Denton describes the bridge as “unique” on Grand Prix courses. His team had to lay fiber down the length of the span for on-board RF transmission infrastructure while the bridge was still in use by daily commuters. It was closed Thursday to prepare for testing.
Pope also marvels at the bridge, but acknowledges that in some ways the race could be just another car race once it shows up on her 144-entry Calrec Apollo console aboard the HD-5 unit. A. The faders for the wireless radio channels of 11 riders are arranged on a central section of the board, with other sources around them: Announcement Booth Talents, RF Talent Packs, Graphic Sound Effects, crowd, EVS readings. And, of course, the sound effects channels of the Calrec Artemis desk of the Sweeney submixer on a 5.1 fader are right at your fingertips. Pope’s particular challenges, however, include learning the distinct acoustic signatures of this racetrack, which weaves its way through the glass-and-stone offices and high-rise hotels that have overtaken much of this downtown area. of Nashville in recent years.
“We have the same kind of [acoustical considerations] with the pagoda at Indy, ”he notes, referring to the architectural icon of Indianapolis Motor Speedway. “Especially last year, with no one in the stands.”
Plus, Pope says, the engine sounds are much higher-pitched than on Indianapolis or NASCAR tracks. They’re closer to where the human voice is, around 1K, making it harder to capture under certain circumstances. “It’s very different from NASCAR, where the [dominant] the frequencies are much lower and more omni.
Audio enters the production enclosure through an array of eight Calrec Hydra boxes and CCU plus Dante inputs for additional mics like downshifts and is shared between the downmix and downmix.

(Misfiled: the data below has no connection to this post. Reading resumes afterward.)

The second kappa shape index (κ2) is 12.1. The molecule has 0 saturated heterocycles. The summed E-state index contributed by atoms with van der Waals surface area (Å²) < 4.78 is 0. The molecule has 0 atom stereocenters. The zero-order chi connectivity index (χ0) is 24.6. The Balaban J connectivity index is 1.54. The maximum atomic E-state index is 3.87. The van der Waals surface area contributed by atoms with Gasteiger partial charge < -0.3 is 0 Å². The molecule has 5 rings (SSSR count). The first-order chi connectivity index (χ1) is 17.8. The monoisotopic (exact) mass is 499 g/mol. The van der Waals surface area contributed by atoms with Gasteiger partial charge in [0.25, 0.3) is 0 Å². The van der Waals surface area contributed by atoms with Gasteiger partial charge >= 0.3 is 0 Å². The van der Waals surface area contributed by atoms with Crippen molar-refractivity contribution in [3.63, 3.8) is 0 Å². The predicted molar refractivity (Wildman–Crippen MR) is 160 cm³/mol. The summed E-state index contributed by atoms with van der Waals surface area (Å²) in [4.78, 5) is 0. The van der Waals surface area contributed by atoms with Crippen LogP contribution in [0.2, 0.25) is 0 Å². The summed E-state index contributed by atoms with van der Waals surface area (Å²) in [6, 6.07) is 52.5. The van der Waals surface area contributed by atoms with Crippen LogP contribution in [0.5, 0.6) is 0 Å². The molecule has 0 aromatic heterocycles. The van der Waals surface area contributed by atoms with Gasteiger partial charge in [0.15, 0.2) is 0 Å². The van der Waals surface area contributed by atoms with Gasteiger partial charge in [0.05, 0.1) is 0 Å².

In addition, there is a radio mixing console, a Calrec Brio driven by Pat Sellers mixer, which Pope says will have 1.5 seconds to decide whether a particular snippet of the pilot’s dialog may warrant inclusion in the broadcast. EIC HD5 Steve dixon Note the large Evertz system under the truck, where the main EQX video router interfaces with an EMX audio router, capable of handling MADI, analog and AES audio.
The Sweeney submixer has a long way to go and would spend most pre-race races looking for the highlights for picking up effects. Cornering is especially important because of the vast contrasts in timbre and SPL as the cars downshift on approach and upshift as they accelerate out of a corner.
“We start by looking at a map of the course and then assign microphones based on that,” he explains. “For example, Turn 1 will probably have a big downshift, so we’re going to start with three or four microphones on it, daisy chaining ME66s 100, 200, and 300 feet ahead of it. But, as the riders get used to the course and the turns during practice, they downshift more and more later, so we’ll adjust the mic positioning accordingly. A2s will be there to listen. Their ears are the best way to determine where the mics are going.
Then there is this bridge.
“It’s the fastest part of the track, and that’s where the cars go both ways, plus it’s really compact.” Sweeney concisely lays out the main challenges. “We’ve never had this before. This is going to be interesting. “
This is the first Grand Prix at Music City, but it will apparently not be the last. The group that owns the event has signed a three-year agreement that guarantees options for an additional two years and the potential for additional opportunities thereafter.
“Our goal is to make this part of Music City, Nashville’s calendar for years to come, just like they did in Long Beach. [CA] and St. Petersburg [FL], ” Chris Parker, President of the Big Machine Music City Grand Prix told NBC affiliate WSMV Nashville, citing an expected annual economic impact of between $ 23 million and $ 35 million. “We are here for three years initially. We expect to be here for 15, 20, 30 years or more.